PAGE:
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Buy one of the following Dar Williams CDs from amazon.com:

'The Honesty Room' (1993)

'Mortal City' (1996)

'End of the Summer' (1997)

The Beauty of the Rain (2003)


If I Wrote You

Several years and albums later, Dar Williams takes a look back to offer up her own assessment of the early work that got her where she is today

The Honesty Room (1993)

"I listen to 'The Honesty Room' now and I say, 'Who is this child?' I mean, I recorded it 10 years ago, but even three years later I couldn't recognize my voice, because I'd done so many gigs since it was released. So I hear it more in my voice. I think the songs actually hold up, because I wrote that album in a very heartbroken year. I write about six songs a year, which actually is a lot. Everyone's different, but it's so painstaking. And I think when I was lonely and kind of going in with my pen and trying again to work and rework a sentence and I was so heartbroken and I didn't have a lot of friends in this new town, I learned that that's what it takes. It takes that kind of effort, and the good news is that those turned out to be songs that I can hold on to. I'll take out a little B-side song from 'The Honesty Room' every once in a while and play it and not shudder. Whereas I put out two tapes before 'The Honesty Room' and I have absolutely no desire to play any of those songs again."

Mortal City (1996)

"'Mortal City' has definitely got the most requested songs. It has sold the best. It is for some reason the squirrel-hole of favorites--it's got 'The Christians and the Pagans' and 'Iowa' and 'February' and 'The Ocean,' and even the song about the potheads. I was always in pursuit from album one to album two of a better positioning of the vocals. That's all I really cared about, I kind of felt like everything else was just doing its thing in its own time. When you walk into the studio, you don't just walk in with an idea of how it sounds in its perfect state. You walk in automatically in a relationship with other people, you walk in thinking about your troubles, your worries, your hopes and what you ate for breakfast that morning. It's all in there. So whatever happened to me in 1993 as I walked into the studio came into the studio with me, and that's the archive of that day for all of us in that studio. I'm glad to have seen more and more production elements, where I have a better grip on how to talk about them and position them."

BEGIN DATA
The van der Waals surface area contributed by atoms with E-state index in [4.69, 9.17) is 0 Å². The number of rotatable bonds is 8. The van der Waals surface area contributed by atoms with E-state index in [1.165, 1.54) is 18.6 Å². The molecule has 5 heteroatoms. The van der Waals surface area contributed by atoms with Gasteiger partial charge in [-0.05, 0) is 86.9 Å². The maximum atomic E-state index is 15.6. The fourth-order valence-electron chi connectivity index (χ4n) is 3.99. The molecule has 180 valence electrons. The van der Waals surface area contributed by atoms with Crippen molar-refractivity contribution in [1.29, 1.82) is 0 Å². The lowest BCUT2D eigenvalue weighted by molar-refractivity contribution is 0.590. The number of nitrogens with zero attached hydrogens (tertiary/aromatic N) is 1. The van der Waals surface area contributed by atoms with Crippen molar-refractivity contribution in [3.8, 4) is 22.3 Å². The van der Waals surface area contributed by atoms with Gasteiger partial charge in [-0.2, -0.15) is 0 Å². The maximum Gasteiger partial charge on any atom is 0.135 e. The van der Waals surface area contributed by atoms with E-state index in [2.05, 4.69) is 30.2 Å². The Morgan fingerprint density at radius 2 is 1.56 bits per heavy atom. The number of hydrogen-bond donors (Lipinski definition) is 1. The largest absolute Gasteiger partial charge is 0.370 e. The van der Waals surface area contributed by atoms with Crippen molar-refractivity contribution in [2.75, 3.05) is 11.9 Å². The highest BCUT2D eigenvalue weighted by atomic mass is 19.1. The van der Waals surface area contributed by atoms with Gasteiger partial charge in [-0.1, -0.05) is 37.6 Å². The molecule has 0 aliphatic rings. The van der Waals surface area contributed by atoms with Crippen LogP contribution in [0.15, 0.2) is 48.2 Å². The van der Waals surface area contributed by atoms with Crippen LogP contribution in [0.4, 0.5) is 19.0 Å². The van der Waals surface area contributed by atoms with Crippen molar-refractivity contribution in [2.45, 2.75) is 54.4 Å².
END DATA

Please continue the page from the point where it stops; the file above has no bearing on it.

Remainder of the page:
End of the Summer (1997)

"I find 'End of the Summer' to be very produced. When people say that this ['The Beauty of the Rain'] is produced, I'm like, 'We've been having this discussion for a while.' When people come up to me to sign 'End of the Summer,' I'm always so happy. That has definitely sold the least of the albums; it was sort of my B side. But there are people who need something a little different from an artist, and they don't respond to the popular stuff, but they do respond to something that's a deeper strain for that artist, something that was a little off the beaten path for that artist. I think that was definitely End of the Summer--it was written over a period of time that was definitely like no other in my life. I was so unaware of the effects that my career was having on me, that the business and the traveling were having on me. I was so full-time. It wasn't that the rug was pulled out from under me, it was like the rug started to fly out the window. It was a wonderful magic carpet ride, it still is. But I'm used to it now, I understand that you have to build intimacy even in a traveling life, and you make a lot of mistakes, and you're not quite like your friends, but you are more like them than they believe."

--As told to Steve Palopoli

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From the May 7-14, 2003 issue of Metro Santa Cruz.

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